Refugees from Syria and other countries in conflict are making their way from Hungary to Germany and other parts of Western Europe. But thousands more are trapped in Greece and Macedonia, with no idea when they can move on.
The United Nations refugee agency says about 30,000 migrants have arrived in Greece. U.N. officials also reported that 7,000 Syrian refugees have arrived in the former Yugoslav republic of Macedonia. All the migrants are waiting to be questioned before they can officially seek asylum.
The Reuters news service says the U.N. refugee agency has made an emergency appeal. The agency reportedly says the number of refugees fleeing across the Mediterranean to Europe will reach 400,000 this year.
On Monday, Germany's Deputy Chancellor told reporters his country will be able to accept as many as 500,000 refugees a year for a few years. Germany has in the past said it expects to take in 800,000 refugees this year.
British defense chief says more Syria strikes possible
Britain said Tuesday it would consider more airstrikes against militants in Syria if they meant stopping likely terror attacks against British interests.
British Defense Secretary Michael Fallon made the comments to BBC Radio. He spoke a day after Prime Minister David Cameron reported that Britain's Royal Air Force killed three Islamic State militants in a drone strike last month. Two of those killed were said to be from Britain.
It was the first time that British forces have used a drone, or unmanned aircraft, to attack Islamic State fighters.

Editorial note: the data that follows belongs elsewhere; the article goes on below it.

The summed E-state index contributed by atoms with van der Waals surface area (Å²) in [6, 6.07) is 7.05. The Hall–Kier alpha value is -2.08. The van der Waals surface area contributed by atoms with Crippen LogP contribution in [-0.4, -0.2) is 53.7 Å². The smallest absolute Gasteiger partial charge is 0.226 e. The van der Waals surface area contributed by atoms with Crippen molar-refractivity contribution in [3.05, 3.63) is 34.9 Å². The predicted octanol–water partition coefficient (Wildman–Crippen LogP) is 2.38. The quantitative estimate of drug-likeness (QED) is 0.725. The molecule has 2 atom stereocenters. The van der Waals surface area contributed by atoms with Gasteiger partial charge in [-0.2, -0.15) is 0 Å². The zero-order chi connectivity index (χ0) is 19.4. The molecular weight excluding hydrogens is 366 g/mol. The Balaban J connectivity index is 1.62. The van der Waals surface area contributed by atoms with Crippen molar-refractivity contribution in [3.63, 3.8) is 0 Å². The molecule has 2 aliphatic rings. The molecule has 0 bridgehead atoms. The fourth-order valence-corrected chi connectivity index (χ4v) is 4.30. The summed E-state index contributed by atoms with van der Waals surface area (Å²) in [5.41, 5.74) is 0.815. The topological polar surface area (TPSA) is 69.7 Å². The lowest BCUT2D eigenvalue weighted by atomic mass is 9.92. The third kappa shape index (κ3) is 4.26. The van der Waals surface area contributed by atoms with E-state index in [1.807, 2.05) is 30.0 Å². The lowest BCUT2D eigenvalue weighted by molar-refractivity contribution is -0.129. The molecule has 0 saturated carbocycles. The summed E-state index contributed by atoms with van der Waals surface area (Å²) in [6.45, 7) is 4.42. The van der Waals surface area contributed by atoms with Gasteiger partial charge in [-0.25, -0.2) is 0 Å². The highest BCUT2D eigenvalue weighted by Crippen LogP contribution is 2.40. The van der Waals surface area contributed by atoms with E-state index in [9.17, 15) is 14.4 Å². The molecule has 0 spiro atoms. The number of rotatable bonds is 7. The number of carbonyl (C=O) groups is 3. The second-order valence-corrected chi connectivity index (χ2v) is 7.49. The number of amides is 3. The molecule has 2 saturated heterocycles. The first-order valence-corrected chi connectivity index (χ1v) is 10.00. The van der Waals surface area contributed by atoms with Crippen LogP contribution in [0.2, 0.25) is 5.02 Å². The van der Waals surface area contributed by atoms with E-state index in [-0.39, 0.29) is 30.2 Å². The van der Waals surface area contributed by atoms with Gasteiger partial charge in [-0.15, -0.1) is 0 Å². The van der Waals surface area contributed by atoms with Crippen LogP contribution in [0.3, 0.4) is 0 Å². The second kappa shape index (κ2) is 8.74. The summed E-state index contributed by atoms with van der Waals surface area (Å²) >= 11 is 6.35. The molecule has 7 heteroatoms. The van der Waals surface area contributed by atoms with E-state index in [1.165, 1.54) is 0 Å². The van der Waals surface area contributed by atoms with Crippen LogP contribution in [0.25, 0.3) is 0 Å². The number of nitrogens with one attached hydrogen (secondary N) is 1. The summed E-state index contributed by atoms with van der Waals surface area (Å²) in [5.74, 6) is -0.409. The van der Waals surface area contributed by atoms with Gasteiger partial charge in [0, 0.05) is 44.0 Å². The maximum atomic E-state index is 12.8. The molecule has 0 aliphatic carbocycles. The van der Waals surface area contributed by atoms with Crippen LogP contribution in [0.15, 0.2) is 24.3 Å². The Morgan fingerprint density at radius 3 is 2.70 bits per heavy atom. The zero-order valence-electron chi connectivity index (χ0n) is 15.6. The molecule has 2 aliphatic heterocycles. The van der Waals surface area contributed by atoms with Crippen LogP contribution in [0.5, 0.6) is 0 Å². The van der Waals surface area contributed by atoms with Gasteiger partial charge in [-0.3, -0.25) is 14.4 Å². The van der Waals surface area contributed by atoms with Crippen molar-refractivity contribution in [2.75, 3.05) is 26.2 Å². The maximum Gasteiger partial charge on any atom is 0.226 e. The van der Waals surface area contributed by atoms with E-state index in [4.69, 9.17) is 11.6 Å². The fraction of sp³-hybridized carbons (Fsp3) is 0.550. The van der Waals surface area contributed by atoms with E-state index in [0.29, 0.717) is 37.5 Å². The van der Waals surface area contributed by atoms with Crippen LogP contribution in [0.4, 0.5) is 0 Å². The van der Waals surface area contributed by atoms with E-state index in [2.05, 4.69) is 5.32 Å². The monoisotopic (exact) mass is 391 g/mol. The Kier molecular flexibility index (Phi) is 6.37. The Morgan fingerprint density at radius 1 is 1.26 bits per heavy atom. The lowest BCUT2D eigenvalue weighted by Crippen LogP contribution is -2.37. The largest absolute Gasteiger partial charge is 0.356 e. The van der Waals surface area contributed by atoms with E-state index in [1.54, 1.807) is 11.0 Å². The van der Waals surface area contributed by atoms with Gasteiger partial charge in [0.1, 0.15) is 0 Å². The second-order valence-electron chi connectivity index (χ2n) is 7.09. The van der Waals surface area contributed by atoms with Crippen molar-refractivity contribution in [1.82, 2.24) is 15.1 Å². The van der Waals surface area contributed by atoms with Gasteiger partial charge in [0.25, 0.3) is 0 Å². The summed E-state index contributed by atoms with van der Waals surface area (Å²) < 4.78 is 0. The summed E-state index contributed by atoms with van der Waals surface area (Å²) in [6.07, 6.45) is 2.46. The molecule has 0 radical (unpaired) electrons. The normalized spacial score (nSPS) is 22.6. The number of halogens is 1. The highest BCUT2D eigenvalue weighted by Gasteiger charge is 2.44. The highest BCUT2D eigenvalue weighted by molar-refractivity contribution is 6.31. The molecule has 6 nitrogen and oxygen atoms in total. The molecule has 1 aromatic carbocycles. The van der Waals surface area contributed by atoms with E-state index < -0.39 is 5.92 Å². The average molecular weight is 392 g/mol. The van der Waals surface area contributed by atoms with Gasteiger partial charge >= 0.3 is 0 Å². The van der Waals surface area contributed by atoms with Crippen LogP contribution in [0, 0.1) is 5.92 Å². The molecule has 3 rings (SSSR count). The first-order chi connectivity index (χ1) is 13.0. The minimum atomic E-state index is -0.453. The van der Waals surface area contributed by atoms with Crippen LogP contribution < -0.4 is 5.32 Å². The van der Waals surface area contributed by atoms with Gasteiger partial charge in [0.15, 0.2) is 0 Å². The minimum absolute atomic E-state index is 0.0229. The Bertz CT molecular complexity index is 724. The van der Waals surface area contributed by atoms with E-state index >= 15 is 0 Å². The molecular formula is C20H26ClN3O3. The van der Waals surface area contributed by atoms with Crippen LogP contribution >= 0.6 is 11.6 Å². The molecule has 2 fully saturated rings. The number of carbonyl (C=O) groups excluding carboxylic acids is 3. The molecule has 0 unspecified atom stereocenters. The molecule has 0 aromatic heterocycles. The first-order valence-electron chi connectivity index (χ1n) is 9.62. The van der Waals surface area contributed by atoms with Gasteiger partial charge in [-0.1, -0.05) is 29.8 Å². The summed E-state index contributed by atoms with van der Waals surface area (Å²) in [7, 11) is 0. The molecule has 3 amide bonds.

Mr. Cameron called the drone strike "an act of self-defense." He also said there was "clear evidence of the individuals in question planning and directing armed attacks against” Britain.
Violence between Turkish military and Kurdish militants continues
Turkish fighter jets carried out more airstrikes against Kurdish militants Tuesday morning.
Turkish officials said more than 40 airplanes took part in six hours of airstrikes in northern Iraq. Turkish state media said the raids killed up to 40 fighters from the banned Kurdistan Workers' Party, or PKK.
It was the second night of airstrikes since PKK fighters used roadside bombs to hit military vehicles and kill 16 Turkish soldiers on Sunday. The attack was the deadliest by the PKK since July.
Tuesday, an explosion on a minibus in eastern Turkey killed more than 10 police officers. The Turkish military blamed the PKK for the bombing.
North and South Korea agree to permit family reunions
North and South Korea have agreed to restart a program to permit the reunion of families separated by the Korean War.
South Korea's Unification Ministry said Tuesday the reunions will be held from October 20 through the 26 at Mount Kumgang in North Korea.
North Korean state media confirmed the agreement. Reports said the two sides reached the agreement following negotiations. The talks began Monday and continued through the night.
One hundred people from each country will be chosen to take part in the family reunions. They are the first reunions to be held since February 2014.
Aung San Suu Kyi urges international observation of Myanmar vote
Myanmar opposition leader Aung San Suu Kyi is calling for international representatives to closely watch her country's general elections in November. The elections will be the first there since the end of military rule in 2011.
The Nobel Peace Prize winner said the vote will be “the first time in decades our people will have a chance to bring about real change.” She made the comments in a video published Tuesday on the Facebook page of her party, the National League for Democracy.
Tuesday marks the official start of the campaign period for the November 8 parliamentary elections. Parliament will then choose a president.
George Grow adapted stories from VOA for Learning English. Mario Ritter was the editor.
Words in This Story
migrants – n. people who go from place to place, especially to find work
drone – n. an aircraft that operates without a pilot
reunions – n. organized gatherings of people who have not been together for a long time
decade – n. a period of 10 years